Mum would occasionally respond to her children’s naughtiness with the expression: ‘Butter wouldn’t melt in your mouth’. It was an affectionate call out – notice that one of us had been sprung and were acting as if nothing had happened. We were a pretty well-behaved lot so the transgressions were minor.
The notion that one could be so cool in the act of deception or disingenuousness that a nugget of butter might stay solid in the gob is an old one. It long predates refrigeration, oddly enough. My wonderfully tactile second edition of the Oxford Dictionary of English Proverbs  dates it to John Palsgrave’s 1530 book on French grammar. The term may therefore have continental origins but I suspect it was a local saying, already familiar and used by Palsgrave to assist his readers understand French. My English mum knew it well enough.
In either case the proverb refers to the practised dishonesty of the subject. And so it came to mind when I read the transcript of Josh Frydenberg’s speech to the Australian Industry Group a couple of weeks ago, titled ‘Capital markets and the transition to a low emissions future’. The Australian Treasurer’s chat was an upmarket assessment of what many scientists view as an impending catastrophe. It ended thus:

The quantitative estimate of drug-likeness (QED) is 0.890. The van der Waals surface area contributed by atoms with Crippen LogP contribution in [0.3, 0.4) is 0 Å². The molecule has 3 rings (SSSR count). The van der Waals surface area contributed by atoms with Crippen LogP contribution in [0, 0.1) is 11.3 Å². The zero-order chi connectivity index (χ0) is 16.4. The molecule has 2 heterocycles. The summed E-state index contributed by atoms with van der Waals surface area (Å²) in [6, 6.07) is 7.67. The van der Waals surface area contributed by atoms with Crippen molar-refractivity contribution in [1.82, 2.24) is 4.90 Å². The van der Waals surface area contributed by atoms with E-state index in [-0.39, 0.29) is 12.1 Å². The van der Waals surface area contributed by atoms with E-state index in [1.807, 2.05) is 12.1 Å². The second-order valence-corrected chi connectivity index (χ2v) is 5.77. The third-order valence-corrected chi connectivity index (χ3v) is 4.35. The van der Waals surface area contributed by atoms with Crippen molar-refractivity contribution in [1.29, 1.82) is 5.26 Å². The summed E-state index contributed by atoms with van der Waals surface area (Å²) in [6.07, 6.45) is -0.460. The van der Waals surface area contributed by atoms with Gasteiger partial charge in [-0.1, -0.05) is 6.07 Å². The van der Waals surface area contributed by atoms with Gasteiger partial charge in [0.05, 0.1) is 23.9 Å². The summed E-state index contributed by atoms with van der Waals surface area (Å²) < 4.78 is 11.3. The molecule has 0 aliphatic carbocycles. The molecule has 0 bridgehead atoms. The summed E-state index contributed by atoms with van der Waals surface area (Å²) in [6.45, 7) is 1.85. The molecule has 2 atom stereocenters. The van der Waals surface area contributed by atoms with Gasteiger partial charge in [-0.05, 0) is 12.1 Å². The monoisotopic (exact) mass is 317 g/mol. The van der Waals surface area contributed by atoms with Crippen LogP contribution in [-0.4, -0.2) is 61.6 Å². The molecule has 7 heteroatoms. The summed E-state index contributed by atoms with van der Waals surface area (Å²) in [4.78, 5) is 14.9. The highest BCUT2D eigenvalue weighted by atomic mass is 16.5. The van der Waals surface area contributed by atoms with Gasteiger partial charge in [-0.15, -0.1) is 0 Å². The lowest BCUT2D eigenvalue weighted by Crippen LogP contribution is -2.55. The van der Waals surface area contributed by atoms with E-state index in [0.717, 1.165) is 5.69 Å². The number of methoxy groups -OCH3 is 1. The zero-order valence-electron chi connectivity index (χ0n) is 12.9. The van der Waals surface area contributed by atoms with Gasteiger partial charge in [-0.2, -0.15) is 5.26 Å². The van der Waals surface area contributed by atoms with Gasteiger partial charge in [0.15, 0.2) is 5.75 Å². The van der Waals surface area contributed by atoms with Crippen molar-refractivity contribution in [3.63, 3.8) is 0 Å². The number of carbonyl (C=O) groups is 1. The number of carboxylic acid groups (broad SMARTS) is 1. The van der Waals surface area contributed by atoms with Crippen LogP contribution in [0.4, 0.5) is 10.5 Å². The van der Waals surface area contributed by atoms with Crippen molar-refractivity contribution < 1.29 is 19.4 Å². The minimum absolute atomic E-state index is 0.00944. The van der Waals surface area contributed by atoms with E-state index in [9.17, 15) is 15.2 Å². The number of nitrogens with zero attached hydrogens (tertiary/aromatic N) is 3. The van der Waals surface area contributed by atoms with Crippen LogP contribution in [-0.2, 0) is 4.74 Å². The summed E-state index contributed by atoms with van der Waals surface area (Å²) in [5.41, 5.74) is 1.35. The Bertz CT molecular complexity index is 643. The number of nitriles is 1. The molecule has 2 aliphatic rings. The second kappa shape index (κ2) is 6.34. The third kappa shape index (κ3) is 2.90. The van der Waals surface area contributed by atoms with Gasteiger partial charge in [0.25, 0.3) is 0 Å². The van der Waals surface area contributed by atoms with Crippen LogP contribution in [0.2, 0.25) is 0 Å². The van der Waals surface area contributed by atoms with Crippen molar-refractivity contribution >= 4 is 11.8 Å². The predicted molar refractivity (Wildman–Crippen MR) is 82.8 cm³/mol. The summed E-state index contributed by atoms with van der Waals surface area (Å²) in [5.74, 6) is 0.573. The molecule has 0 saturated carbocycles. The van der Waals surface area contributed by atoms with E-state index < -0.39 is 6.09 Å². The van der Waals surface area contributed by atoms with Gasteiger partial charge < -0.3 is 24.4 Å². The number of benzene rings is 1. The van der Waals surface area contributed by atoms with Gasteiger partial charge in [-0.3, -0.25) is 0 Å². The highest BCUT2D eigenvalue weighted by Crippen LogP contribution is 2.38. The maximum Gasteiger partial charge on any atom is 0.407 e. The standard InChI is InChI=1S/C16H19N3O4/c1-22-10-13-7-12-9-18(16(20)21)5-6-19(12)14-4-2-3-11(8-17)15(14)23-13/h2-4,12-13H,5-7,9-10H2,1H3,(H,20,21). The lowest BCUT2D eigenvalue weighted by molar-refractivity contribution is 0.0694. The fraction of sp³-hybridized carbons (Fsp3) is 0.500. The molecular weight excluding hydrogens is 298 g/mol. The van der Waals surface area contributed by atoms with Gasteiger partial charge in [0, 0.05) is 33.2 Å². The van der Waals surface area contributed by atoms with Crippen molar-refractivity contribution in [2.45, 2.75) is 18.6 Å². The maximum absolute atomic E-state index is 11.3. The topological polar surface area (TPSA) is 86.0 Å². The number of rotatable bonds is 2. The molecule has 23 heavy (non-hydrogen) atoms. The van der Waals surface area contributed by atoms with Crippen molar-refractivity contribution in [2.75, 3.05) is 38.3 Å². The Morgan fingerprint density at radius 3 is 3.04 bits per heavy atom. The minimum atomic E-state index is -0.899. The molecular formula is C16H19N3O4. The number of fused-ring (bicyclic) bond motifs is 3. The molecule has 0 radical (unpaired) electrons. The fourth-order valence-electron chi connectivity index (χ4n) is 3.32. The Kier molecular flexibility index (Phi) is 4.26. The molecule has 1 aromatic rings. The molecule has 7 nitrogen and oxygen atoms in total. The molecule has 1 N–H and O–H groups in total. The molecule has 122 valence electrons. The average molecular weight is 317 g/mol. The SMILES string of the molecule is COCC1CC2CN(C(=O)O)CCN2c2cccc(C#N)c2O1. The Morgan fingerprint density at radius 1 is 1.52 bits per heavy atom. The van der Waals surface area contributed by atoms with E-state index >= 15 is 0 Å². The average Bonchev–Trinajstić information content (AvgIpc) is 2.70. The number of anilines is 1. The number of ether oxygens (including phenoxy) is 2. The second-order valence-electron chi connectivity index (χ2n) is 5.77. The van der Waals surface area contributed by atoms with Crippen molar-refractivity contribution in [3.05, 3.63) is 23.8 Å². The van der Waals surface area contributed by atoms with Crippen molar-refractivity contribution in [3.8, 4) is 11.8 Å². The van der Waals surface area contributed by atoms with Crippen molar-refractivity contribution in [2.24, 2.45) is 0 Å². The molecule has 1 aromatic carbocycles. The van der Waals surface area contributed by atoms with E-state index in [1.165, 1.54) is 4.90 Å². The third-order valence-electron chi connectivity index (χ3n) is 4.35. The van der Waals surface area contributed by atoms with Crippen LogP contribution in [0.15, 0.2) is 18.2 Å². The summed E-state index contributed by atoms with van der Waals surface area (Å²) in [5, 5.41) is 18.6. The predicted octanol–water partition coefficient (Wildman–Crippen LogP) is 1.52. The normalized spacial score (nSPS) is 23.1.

Climate change and its impacts are not going away. It represents a structural and systemic shift in our financial system, which will only gain pace over time. For Australia, this presents risks we must manage and opportunities we must seize. That work is well underway but there is still more to do. (24/9/21)
One wonders about the timing and content of the address. Scientists, environmentalists, and indeed many economists, have been pointing to the costs of not adapting to inevitable climate change for a decade and more. It has long been recognised that ‘climate change and its impacts are not going away’ and preparing for those makes good financial sense. Environmental issues no longer sit conveniently outside the market as irrelevant ‘externalities’, in the modelling of neo-classical economists, they are inconvenient truths which must be factored in. Surely something more leaderful would be have been appropriate from our Treasurer as we head, ever faster, towards the cliff of disastrous climate change.
Australia’s Coalition of the Liberal and National Parties – to which Frydenberg has belonged since 2010 – generally defers to market forces. Government regulation, taxation, interference is anathema to their vaunted defence of the individual and the family. They were even willing to let car manufacturing die in Australia. The last locally-built Holden – that symbol of this nation’s post-war industrial recovery – rolled off the assembly line during their tenure in 2017. Market forces simply demanded it.